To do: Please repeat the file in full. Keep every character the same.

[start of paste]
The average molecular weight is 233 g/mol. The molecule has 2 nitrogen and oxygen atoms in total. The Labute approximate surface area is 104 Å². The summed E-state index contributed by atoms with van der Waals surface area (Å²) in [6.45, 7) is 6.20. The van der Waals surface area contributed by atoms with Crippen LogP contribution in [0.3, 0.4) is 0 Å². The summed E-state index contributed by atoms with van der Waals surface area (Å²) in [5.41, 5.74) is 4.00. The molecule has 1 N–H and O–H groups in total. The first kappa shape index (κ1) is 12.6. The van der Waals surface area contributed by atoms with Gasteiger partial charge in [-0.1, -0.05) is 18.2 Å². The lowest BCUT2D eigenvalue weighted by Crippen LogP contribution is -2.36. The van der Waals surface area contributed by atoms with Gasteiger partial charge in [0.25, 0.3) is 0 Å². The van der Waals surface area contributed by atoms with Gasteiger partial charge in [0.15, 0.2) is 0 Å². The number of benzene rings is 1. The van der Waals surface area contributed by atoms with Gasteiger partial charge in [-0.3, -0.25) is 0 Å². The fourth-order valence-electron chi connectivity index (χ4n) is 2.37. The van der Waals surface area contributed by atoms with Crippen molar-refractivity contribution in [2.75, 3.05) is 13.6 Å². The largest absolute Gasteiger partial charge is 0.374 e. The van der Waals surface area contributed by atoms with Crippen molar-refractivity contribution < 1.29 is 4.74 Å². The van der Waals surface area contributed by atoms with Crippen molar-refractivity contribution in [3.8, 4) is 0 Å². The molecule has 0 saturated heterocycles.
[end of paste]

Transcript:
The average molecular weight is 233 g/mol. The molecule has 2 nitrogen and oxygen atoms in total. The Labute approximate surface area is 104 Å². The summed E-state index contributed by atoms with van der Waals surface area (Å²) in [6.45, 7) is 6.20. The van der Waals surface area contributed by atoms with Crippen LogP contribution in [0.3, 0.4) is 0 Å². The summed E-state index contributed by atoms with van der Waals surface area (Å²) in [5.41, 5.74) is 4.00. The molecule has 1 N–H and O–H groups in total. The first kappa shape index (κ1) is 12.6. The van der Waals surface area contributed by atoms with Gasteiger partial charge in [-0.1, -0.05) is 18.2 Å². The lowest BCUT2D eigenvalue weighted by Crippen LogP contribution is -2.36. The van der Waals surface area contributed by atoms with Gasteiger partial charge in [0.25, 0.3) is 0 Å². The van der Waals surface area contributed by atoms with Gasteiger partial charge in [0.15, 0.2) is 0 Å². The number of benzene rings is 1. The van der Waals surface area contributed by atoms with Gasteiger partial charge in [-0.3, -0.25) is 0 Å². The fourth-order valence-electron chi connectivity index (χ4n) is 2.37. The van der Waals surface area contributed by atoms with Crippen molar-refractivity contribution in [2.75, 3.05) is 13.6 Å². The largest absolute Gasteiger partial charge is 0.374 e. The van der Waals surface area contributed by atoms with Crippen molar-refractivity contribution < 1.29 is 4.74 Å². The van der Waals surface area contributed by atoms with Crippen molar-refractivity contribution in [3.8, 4) is 0 Å². The molecule has 0 saturated heterocycles.